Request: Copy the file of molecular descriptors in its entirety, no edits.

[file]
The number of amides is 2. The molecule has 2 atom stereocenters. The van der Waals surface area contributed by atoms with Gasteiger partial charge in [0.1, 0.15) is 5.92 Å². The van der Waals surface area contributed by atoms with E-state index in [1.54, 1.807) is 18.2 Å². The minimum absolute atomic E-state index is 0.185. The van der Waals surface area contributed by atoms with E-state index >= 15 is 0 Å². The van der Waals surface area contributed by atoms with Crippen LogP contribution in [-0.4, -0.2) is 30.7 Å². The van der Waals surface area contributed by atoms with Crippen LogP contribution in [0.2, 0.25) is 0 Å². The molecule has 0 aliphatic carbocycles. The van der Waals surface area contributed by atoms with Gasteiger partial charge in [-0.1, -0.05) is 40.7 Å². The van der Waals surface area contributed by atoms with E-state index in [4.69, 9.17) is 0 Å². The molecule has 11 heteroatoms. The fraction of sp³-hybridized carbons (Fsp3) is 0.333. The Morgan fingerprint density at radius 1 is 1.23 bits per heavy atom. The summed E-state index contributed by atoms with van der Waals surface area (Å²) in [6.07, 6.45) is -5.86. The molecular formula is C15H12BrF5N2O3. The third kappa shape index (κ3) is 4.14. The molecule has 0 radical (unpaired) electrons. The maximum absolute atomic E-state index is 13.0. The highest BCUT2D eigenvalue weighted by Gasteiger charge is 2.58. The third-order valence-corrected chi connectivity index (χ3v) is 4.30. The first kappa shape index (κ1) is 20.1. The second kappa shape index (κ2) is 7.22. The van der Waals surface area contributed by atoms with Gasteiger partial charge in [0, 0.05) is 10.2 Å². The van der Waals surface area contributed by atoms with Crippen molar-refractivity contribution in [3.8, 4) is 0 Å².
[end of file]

The number of amides is 2. The molecule has 2 atom stereocenters. The van der Waals surface area contributed by atoms with Gasteiger partial charge in [0.1, 0.15) is 5.92 Å². The van der Waals surface area contributed by atoms with E-state index in [1.54, 1.807) is 18.2 Å². The minimum absolute atomic E-state index is 0.185. The van der Waals surface area contributed by atoms with E-state index >= 15 is 0 Å². The van der Waals surface area contributed by atoms with Crippen LogP contribution in [-0.4, -0.2) is 30.7 Å². The van der Waals surface area contributed by atoms with Crippen LogP contribution in [0.2, 0.25) is 0 Å². The molecule has 0 aliphatic carbocycles. The van der Waals surface area contributed by atoms with Gasteiger partial charge in [-0.1, -0.05) is 40.7 Å². The van der Waals surface area contributed by atoms with E-state index in [4.69, 9.17) is 0 Å². The molecule has 11 heteroatoms. The fraction of sp³-hybridized carbons (Fsp3) is 0.333. The Morgan fingerprint density at radius 1 is 1.23 bits per heavy atom. The summed E-state index contributed by atoms with van der Waals surface area (Å²) in [6.07, 6.45) is -5.86. The molecular formula is C15H12BrF5N2O3. The third kappa shape index (κ3) is 4.14. The molecule has 0 radical (unpaired) electrons. The maximum absolute atomic E-state index is 13.0. The highest BCUT2D eigenvalue weighted by Gasteiger charge is 2.58. The third-order valence-corrected chi connectivity index (χ3v) is 4.30. The first kappa shape index (κ1) is 20.1. The second kappa shape index (κ2) is 7.22. The van der Waals surface area contributed by atoms with Gasteiger partial charge in [0, 0.05) is 10.2 Å². The van der Waals surface area contributed by atoms with Crippen molar-refractivity contribution in [3.8, 4) is 0 Å².